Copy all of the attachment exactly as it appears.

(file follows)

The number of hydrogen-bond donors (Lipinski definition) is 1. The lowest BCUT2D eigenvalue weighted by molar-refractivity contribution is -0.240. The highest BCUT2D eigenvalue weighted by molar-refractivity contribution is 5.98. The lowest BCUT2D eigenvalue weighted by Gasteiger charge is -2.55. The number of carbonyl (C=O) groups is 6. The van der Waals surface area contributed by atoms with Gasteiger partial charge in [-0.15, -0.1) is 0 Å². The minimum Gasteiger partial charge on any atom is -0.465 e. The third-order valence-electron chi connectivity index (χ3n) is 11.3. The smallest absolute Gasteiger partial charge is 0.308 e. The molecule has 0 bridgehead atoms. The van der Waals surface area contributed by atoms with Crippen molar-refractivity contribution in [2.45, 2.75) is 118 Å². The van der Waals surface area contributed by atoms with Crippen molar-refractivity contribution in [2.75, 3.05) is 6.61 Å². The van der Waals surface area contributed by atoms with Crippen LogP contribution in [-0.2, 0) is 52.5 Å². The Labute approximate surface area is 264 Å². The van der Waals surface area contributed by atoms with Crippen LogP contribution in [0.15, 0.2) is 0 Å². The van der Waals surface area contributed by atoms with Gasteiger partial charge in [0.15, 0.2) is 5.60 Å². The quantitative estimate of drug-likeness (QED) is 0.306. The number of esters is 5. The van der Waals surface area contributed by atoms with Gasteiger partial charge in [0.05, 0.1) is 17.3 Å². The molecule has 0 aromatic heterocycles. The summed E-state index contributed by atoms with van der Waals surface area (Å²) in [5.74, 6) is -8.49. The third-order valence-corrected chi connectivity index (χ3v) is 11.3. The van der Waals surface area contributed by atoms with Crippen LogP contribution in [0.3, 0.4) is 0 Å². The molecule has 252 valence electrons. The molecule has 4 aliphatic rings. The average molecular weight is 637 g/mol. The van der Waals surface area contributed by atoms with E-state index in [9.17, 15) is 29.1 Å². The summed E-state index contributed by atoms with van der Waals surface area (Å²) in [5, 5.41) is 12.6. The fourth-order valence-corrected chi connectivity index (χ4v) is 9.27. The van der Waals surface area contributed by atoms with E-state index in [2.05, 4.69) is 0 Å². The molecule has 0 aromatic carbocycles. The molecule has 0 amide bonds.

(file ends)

The number of hydrogen-bond donors (Lipinski definition) is 1. The lowest BCUT2D eigenvalue weighted by molar-refractivity contribution is -0.240. The highest BCUT2D eigenvalue weighted by molar-refractivity contribution is 5.98. The lowest BCUT2D eigenvalue weighted by Gasteiger charge is -2.55. The number of carbonyl (C=O) groups is 6. The van der Waals surface area contributed by atoms with Gasteiger partial charge in [-0.15, -0.1) is 0 Å². The minimum Gasteiger partial charge on any atom is -0.465 e. The third-order valence-electron chi connectivity index (χ3n) is 11.3. The smallest absolute Gasteiger partial charge is 0.308 e. The molecule has 0 bridgehead atoms. The van der Waals surface area contributed by atoms with Crippen molar-refractivity contribution in [2.45, 2.75) is 118 Å². The van der Waals surface area contributed by atoms with Crippen molar-refractivity contribution in [2.75, 3.05) is 6.61 Å². The van der Waals surface area contributed by atoms with Crippen LogP contribution in [-0.2, 0) is 52.5 Å². The Labute approximate surface area is 264 Å². The van der Waals surface area contributed by atoms with Crippen LogP contribution in [0.15, 0.2) is 0 Å². The van der Waals surface area contributed by atoms with Gasteiger partial charge in [0.15, 0.2) is 5.60 Å². The quantitative estimate of drug-likeness (QED) is 0.306. The number of esters is 5. The van der Waals surface area contributed by atoms with Gasteiger partial charge in [0.05, 0.1) is 17.3 Å². The molecule has 0 aromatic heterocycles. The summed E-state index contributed by atoms with van der Waals surface area (Å²) in [5.74, 6) is -8.49. The third-order valence-corrected chi connectivity index (χ3v) is 11.3. The van der Waals surface area contributed by atoms with Crippen LogP contribution in [0.3, 0.4) is 0 Å². The molecule has 252 valence electrons. The molecule has 4 aliphatic rings. The average molecular weight is 637 g/mol. The van der Waals surface area contributed by atoms with E-state index in [9.17, 15) is 29.1 Å². The summed E-state index contributed by atoms with van der Waals surface area (Å²) in [5, 5.41) is 12.6. The fourth-order valence-corrected chi connectivity index (χ4v) is 9.27. The van der Waals surface area contributed by atoms with E-state index in [2.05, 4.69) is 0 Å². The molecule has 0 aromatic carbocycles. The molecule has 0 amide bonds.